Composer Bear McCreary Lets Us Inside '10 Cloverfield Lane'

The composer of 'Black Sails' 'The Walking Dead' and 'Outlander' talks his 'Star Trek' inspired technique for '10 Cloverfield Lane' 

Paramount Pictures/ Youtube

Composer Bear McCreary — known for Black Sails, Outlander, and The Walking Dead — recently spoke to Inverse. The full interview will come out shortly, but as a teaser, he spilled the following tidbits about his most recent project, the mysterious J.J. Abrams helmed Cloverfield follow-up 10 Cloverfield Lane.

“I knew that there was a sense of scale and orchestral quality that has always been in J.J’s projects,” McCreary told Inverse. “Nevertheless, I was still wonderfully and pleasantly surprised at how far he pushed me towards making a big orchestral score for what is a very tense, intimate, claustrophobic thriller.”

McCreary added, “The movie is fantastic, and one of the things I wanted to do was bring a lot of exotic colors to it. So in addition to having a full orchestra at my disposal, I experimented with something I’ve looked for an excuse to play my whole life: a Blaster Beam, an experimental string instrument that was built in the ‘70s by a man named Craig Huxley. He played it most famously on the score of Star Trek: The Motion Picture.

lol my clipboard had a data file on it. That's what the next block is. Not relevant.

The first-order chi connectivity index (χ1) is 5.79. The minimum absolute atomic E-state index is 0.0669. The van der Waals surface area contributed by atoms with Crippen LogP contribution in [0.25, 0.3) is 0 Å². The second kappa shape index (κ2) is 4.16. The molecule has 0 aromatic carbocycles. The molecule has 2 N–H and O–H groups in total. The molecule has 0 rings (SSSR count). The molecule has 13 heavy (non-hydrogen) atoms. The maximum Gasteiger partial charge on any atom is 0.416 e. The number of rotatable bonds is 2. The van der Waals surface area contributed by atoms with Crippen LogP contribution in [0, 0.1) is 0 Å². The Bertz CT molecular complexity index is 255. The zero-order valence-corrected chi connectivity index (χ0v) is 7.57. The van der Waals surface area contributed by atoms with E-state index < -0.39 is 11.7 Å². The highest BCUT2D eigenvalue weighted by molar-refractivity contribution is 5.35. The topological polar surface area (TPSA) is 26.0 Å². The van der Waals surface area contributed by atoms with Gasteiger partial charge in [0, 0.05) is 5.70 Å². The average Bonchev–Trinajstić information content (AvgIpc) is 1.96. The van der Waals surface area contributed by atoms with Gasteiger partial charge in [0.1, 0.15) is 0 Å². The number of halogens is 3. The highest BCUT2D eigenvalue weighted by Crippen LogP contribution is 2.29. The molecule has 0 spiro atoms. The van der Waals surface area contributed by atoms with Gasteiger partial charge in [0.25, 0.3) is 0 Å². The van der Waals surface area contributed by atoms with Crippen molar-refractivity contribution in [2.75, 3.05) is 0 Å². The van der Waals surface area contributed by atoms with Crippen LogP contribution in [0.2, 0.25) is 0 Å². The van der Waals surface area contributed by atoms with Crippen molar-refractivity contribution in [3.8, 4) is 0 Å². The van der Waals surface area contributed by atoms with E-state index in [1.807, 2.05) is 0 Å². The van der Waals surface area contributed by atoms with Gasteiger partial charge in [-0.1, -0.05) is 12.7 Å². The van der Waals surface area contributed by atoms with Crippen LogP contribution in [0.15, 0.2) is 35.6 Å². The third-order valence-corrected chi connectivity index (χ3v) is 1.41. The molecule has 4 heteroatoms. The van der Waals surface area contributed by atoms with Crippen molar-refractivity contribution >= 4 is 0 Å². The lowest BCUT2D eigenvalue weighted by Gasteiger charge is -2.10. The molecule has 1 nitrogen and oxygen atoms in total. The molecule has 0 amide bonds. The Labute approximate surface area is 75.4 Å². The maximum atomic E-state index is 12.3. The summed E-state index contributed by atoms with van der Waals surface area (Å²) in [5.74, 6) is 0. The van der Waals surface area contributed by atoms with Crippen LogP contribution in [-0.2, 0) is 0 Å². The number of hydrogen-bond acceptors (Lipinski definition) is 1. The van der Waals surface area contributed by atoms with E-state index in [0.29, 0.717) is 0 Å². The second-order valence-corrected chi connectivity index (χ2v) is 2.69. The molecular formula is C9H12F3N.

“In all these outer space shots, you heard this booming, echoing deep sound,” said McCreary. “It was a Blaster Beam. It’s an acoustic instrument. It’s not an electric instrument, and more importantly, it’s not an electronic instrument. I’ve wanted to write for Blaster Beam my whole life, and actually found Craig Huxely. He was very generous with his time and energy, and played Blaster Beam on the score to 10 Cloverfield Lane. It was really exciting.”

Anyone who has seen Black Sails and its world-shattering opening credits should not be surprised that, in addition to being as far-out as Star Trek, McCreary’s score for 10 Cloverfield Lane will also be grand.

“I also filled an entire recording studio with cellos,” says McCreary. “It was the deepest, heaviest, punchiest sound. The sound of 10 Cloverfield Lane is deep and dark and ominous and thunderous. I had all these interesting sounds and this big orchestra, and the director Dan Trachtenberg and J.J. Abrams really pushed me to make a score that really stood out. I’m excited to see what the fan response is. It’s a really cool film.”

Look out for Inverse’s full interview with McCreary — in which he talks Black Sails, Outlander, and The Walking Dead — coming out on the 15th.

10 Cloverfield Lane hits theaters on the 11th.

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